Resume : The TiO2 has been recently used to realize high-temperature ferromagnetic semiconductors. In fact, it has been widely used for a long time as white pigment and sunscreen because of its whiteness, high refractive index, and excellent optical properties. However, its electronic structures and the related properties have not been satisfactorily understood. Here, we use Tran and Blaha’s modified Becke-Johnson (TB-mBJ) exchange potential (plus a local density approximation correlation potential) within the density functional theory to investigate electronic structures and optical properties of rutile and anatase TiO2. Our comparative calculations show that the energy gaps obtained from mBJ method agree better with the experimental results than that obtained from local density approximation (LDA) and generalized gradient approximation (GGA), in contrast with substantially overestimated values from many-body perturbation (GW) calculations. As for optical dielectric functions (both real and imaginary parts), refractive index, and extinction coefficients as functions of photon energy, our mBJ calculated results are in excellent agreement with the experimental curves. Key words: DFT / FP-LAPW / GGA / LDA / the TiO2 /the mBJ and optical properties References [1] H. K. Jang, S. W. Whangbo, H. B. Kim, Y. S. Lee, I. W. Lyo and C. N. Whang, J. Vac. Sci. Technol. A 18, 917 (2000). [2] J. D. Park and T. S. Oh, J. Korean Phys. Soc. 37, 1072 (2000).

Authors : Sang Min Han, Jun Young Choi, Sang Yeol Lee
Affiliations : Department of Semiconductor Engineering, Cheongju University, Cheongju, Chungbuk 360-764, Republic of Korea; Department of Electrical Engineering, Korea University, Seoul 136-701, Republic of Korea; Department of Semiconductor Engineering, Cheongju University, Cheongju, Chungbuk 360-764, Republic of Korea

Resume : Oxide semiconductor which has been studied extensively as a semiconductor material has a wide band gap and high mobility, capable of replacing the amorphous silicon. Recently, there have been many reports on different amorphous oxide semiconducting materials and among them, the materials that are the most extensively used currently is indium-gallium-zinc-oxide (IGZO). However, indium is not an abundant material. It is necessary to reduce indium usage for the future. Therefore, indium free materials, such as zinc-tin-oxide (ZTO) based oxide semiconductors, have been significantly studied for active channel layer of thin film transistors (TFTs). We have investigated silicon zinc tin oxide (SZTO) thin films under various silicon ratios. SZTO TFTs were fabricated by solution processing with the bottom gate structure. Furthermore, annealing process was performed in at different temperatures in various annealing conditions, such as air ambient, N2, vacuum and wet ambient. Completed fabrication of SZTO TFT, and the performance of TFT has been compared depending on the annealing conditions by measuring the bias temperature stress (BTS) and the transfer curve. In addition, chemical components in SZTO thin films has been investigated by X-ray photoemission spectroscopy (XPS). It is confirmed that the electrical performance and stability of SZTO TFTs are improved by adopting optimized annealing conditions. Optimized annealing condition has been found for obtaining high mobility and hig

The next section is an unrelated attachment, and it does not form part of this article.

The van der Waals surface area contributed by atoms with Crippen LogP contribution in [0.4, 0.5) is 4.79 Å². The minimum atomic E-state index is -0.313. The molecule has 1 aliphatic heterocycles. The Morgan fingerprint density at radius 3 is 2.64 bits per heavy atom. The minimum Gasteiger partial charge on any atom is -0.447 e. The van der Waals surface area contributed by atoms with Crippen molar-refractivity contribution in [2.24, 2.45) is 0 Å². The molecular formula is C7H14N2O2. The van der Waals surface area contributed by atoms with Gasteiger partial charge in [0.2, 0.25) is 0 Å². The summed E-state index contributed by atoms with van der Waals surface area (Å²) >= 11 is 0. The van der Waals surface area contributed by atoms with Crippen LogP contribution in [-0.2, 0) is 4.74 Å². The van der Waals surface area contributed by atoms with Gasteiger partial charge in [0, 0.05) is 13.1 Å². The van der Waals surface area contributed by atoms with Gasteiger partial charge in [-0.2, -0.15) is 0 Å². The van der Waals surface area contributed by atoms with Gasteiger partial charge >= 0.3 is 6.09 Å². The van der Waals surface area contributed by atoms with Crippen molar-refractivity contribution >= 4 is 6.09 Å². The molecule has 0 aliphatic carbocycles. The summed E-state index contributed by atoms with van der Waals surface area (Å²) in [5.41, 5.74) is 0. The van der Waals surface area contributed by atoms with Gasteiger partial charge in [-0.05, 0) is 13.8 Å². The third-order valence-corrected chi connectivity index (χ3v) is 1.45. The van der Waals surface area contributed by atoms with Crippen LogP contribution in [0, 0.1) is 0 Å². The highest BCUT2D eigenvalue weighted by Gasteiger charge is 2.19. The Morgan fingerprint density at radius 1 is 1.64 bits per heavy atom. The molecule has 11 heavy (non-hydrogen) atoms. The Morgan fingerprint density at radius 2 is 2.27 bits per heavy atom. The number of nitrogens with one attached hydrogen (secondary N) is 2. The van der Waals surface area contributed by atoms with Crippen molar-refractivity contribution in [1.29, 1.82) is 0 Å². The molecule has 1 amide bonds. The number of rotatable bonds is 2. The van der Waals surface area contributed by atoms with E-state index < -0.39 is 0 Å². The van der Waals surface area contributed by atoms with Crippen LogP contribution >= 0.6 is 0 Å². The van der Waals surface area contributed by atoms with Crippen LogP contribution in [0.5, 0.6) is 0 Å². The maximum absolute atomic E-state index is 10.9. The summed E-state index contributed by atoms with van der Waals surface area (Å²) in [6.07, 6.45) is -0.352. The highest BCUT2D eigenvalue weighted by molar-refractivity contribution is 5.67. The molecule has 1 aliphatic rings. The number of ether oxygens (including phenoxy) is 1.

Authors : T. Slimani Tlemçani1, M. Taibi2, T. El Bahraoui1, A. Belayachi1 and M. Abd-Lefdil1
Affiliations : 1University of Mohammed V-Agdal, Materials Physics Laboratory, P. B. 1014, Rabat, Morocco; 2Laboratoire de Physico-Chimie des Matériaux Inorganiques et Organiques, Ecole Normale Supérieure Rabat-Morocco.

Resume : Multiferroic materials have attracted great attention due to their potential applications in multifunctional devices. In this work, powders of Bi1-xNdxFeO3 (x= 0; 0.3) were successfully synthesized by a sol-gel method. X-ray diffraction patterns revealed the formation of pure BiFeO3 (BFO) and BNFO. No secondary phases were observed within the detection limit of the XRD technique. We observed that the neodymium substitution leads to the change of the BiFeO3 symmetry. The obtained samples were also characterized by Raman spectroscopy, differential scanning calorimetry (DSC) and dielectric measurements.